Adam LaRoche to undergo season-ending shoulder surgery Thursday

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The verdict is in.

According to Ben Goessling of MASNSports.com, Adam LaRoche will undergo season-ending shoulder surgery on Thursday.

The decision to go ahead with surgery was made during a meeting with Nationals general manager Mike Rizzo, manager Jim Riggleman, trainer Lee Kuntz and team doctor Wiemi Douoguih prior to tonight’s game against the Cardinals. He is expected to be 100 percent for spring training next season.

LaRoche was diagnosed with a partially torn labrum in his left shoulder during spring training. The 31-year-old first baseman attempted to play through the discomfort, but batted just .172/.288/.258 with two home runs and a .546 OPS over his first 177 plate appearances prior to going on the disabled list last month. He was put on a multi-week rehab plan as a last-ditch effort to avoid surgery, but his shoulder hasn’t responded as hoped.

The Nationals signed LaRoche during the offseason to a two-year, $16 million contract with a mutual option for 2013. He is owed $8 million in 2012.

Hunter Strickland fractured his hand punching a door after Monday’s poor performance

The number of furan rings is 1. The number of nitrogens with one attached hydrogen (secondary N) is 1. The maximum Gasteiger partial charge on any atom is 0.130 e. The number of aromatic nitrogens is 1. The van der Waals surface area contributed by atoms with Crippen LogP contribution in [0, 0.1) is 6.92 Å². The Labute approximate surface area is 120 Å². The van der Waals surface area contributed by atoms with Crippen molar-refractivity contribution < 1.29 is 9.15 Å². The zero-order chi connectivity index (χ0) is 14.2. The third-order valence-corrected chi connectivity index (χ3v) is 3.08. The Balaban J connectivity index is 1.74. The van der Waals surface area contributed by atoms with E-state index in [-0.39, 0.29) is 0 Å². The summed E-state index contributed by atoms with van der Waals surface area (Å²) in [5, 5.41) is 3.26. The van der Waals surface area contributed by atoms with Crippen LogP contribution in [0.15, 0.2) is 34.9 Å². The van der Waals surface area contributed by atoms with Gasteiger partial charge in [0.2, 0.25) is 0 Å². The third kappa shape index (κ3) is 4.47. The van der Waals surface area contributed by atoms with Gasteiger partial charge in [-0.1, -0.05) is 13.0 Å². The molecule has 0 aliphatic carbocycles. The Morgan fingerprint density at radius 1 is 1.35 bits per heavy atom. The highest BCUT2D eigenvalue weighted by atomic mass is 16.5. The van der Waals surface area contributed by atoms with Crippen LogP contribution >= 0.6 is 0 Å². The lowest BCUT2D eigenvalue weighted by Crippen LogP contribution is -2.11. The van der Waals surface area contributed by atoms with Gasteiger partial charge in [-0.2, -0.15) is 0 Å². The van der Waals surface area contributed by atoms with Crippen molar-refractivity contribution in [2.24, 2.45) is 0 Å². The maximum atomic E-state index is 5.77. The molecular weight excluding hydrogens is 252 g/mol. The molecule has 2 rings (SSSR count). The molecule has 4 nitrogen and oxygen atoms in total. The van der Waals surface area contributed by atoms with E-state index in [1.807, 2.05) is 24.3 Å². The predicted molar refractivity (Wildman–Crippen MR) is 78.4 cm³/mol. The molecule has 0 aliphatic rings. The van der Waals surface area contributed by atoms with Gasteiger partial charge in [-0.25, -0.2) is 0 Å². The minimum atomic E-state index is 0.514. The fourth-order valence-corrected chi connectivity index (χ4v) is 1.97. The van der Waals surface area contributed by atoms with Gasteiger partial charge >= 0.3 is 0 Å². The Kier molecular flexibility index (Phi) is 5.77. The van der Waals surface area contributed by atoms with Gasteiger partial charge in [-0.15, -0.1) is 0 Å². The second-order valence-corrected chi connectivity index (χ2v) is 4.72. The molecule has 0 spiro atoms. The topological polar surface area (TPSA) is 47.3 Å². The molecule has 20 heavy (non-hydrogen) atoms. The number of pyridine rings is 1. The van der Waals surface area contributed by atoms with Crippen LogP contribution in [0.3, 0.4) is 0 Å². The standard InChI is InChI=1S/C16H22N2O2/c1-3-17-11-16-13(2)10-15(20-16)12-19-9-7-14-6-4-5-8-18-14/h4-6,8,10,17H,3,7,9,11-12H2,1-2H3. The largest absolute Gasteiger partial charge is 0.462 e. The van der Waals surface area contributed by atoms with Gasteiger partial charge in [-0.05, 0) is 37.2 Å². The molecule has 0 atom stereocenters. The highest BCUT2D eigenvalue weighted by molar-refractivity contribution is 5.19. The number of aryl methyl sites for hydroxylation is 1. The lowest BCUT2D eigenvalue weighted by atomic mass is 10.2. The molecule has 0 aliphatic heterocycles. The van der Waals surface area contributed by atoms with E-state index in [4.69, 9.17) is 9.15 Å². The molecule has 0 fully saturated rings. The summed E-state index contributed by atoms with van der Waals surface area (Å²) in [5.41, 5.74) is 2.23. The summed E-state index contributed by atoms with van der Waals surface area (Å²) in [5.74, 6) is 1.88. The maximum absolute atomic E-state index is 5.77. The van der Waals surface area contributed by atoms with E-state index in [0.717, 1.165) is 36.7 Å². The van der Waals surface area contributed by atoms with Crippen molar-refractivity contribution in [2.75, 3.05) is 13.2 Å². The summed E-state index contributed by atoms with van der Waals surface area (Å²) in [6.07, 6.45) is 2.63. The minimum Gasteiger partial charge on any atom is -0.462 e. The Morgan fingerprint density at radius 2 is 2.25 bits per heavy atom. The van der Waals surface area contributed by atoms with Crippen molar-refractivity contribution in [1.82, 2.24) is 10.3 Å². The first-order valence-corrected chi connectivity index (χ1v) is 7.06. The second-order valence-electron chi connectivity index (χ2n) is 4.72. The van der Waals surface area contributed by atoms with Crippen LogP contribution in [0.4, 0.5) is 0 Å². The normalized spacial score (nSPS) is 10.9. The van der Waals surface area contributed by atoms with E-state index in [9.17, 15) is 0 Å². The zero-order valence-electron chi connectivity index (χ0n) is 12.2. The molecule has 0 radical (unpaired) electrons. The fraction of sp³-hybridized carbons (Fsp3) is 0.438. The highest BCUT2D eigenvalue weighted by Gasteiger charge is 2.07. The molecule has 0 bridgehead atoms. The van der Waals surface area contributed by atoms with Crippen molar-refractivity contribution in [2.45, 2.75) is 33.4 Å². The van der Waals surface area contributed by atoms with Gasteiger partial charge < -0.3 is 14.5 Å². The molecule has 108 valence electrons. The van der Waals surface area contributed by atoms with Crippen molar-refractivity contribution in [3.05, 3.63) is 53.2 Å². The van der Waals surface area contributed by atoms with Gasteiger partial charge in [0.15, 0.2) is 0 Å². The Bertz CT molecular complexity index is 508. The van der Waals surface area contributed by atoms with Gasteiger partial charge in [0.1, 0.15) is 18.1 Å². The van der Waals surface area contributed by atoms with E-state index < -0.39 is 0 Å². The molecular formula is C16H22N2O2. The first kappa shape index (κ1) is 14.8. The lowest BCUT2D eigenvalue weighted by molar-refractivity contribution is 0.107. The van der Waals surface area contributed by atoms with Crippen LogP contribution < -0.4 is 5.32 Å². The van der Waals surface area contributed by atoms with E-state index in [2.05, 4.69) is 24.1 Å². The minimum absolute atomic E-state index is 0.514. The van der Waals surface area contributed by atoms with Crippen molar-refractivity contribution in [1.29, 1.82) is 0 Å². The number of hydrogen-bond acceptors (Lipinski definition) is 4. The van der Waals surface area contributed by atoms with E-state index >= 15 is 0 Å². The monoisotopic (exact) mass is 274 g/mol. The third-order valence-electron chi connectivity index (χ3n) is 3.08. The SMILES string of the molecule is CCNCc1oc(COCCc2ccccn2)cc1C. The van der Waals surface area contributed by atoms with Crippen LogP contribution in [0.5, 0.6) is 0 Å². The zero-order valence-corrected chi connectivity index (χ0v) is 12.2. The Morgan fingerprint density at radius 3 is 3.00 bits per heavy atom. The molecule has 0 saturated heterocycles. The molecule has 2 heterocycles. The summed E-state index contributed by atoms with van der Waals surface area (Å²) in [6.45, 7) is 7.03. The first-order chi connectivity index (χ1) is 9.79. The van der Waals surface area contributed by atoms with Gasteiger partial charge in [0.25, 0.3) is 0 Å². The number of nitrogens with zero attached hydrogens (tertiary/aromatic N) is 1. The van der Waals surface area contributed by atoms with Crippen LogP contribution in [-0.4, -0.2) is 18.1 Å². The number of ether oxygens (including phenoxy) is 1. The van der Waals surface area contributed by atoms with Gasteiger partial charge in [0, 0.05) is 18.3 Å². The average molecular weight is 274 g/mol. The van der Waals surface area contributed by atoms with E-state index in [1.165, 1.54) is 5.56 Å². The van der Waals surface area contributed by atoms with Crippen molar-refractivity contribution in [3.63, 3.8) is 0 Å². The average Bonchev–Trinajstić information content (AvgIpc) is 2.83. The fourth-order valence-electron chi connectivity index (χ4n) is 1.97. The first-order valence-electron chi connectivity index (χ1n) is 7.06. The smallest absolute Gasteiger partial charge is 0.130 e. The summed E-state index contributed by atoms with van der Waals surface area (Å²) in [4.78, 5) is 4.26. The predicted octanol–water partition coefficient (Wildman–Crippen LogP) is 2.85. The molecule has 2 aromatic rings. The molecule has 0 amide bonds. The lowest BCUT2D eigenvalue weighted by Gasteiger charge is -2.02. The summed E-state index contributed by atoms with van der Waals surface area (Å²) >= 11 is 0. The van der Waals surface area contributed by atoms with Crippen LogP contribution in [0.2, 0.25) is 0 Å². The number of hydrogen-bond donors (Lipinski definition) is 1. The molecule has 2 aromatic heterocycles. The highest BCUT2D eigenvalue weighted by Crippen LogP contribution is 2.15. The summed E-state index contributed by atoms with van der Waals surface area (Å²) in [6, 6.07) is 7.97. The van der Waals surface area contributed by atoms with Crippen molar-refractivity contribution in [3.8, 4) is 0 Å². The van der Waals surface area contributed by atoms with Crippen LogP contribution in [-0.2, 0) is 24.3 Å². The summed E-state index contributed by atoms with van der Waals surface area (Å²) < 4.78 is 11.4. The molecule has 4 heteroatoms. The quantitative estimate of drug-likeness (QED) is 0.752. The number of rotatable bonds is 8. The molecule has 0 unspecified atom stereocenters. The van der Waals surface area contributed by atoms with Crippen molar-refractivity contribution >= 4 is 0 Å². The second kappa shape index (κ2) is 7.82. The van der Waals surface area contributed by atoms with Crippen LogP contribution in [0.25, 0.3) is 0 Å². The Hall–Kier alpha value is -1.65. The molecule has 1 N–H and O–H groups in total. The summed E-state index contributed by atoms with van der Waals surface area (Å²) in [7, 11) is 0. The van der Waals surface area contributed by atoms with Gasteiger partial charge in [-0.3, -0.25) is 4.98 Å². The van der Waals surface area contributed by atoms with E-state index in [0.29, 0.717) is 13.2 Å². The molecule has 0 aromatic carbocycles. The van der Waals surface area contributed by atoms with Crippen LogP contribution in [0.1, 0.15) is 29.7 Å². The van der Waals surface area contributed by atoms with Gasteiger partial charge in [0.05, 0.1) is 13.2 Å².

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Giants closer Hunter Strickland had an ugly top of the ninth inning Monday night against the Marlins. He allowed three runs, serving up a walk, a double, another walk, and two singles. The Marlins overcome a 4-2 deficit and went on to win 5-4.

Unhappy with his performance, Strickland punched a door and fractured his pitching hand. He will undergo surgery and will miss six to eight weeks, Alex Pavlovic of NBC Sports Bay Area reports.

That’s a huge loss for the Giants, as Strickland has been terrific, Monday’s start notwithstanding. He carries a 2.84 ERA with 13 saves and a 29/13 K/BB ratio in 31 2/3 innings. Manager Bruce Bochy said Tony Watson or Sam Dyson will fill in at closer while Strickland is out, per Pavlovic.

Bochy said that he is “disappointed” and “crushed” about Strickland’s injury, noting that the right-hander had grown a lot as a pitcher and as a person, Pavlovic adds.

Strickland has a problem with anger, it appears. He exacted revenge on Nationals outfielder Bryce Harper last year, throwing a 98 MPH fastball at him, then punched him in the head when the two brawled. Strickland wanted revenge because, in the 2014 playoffs, Harper stared at a home run he hit off of Strickland.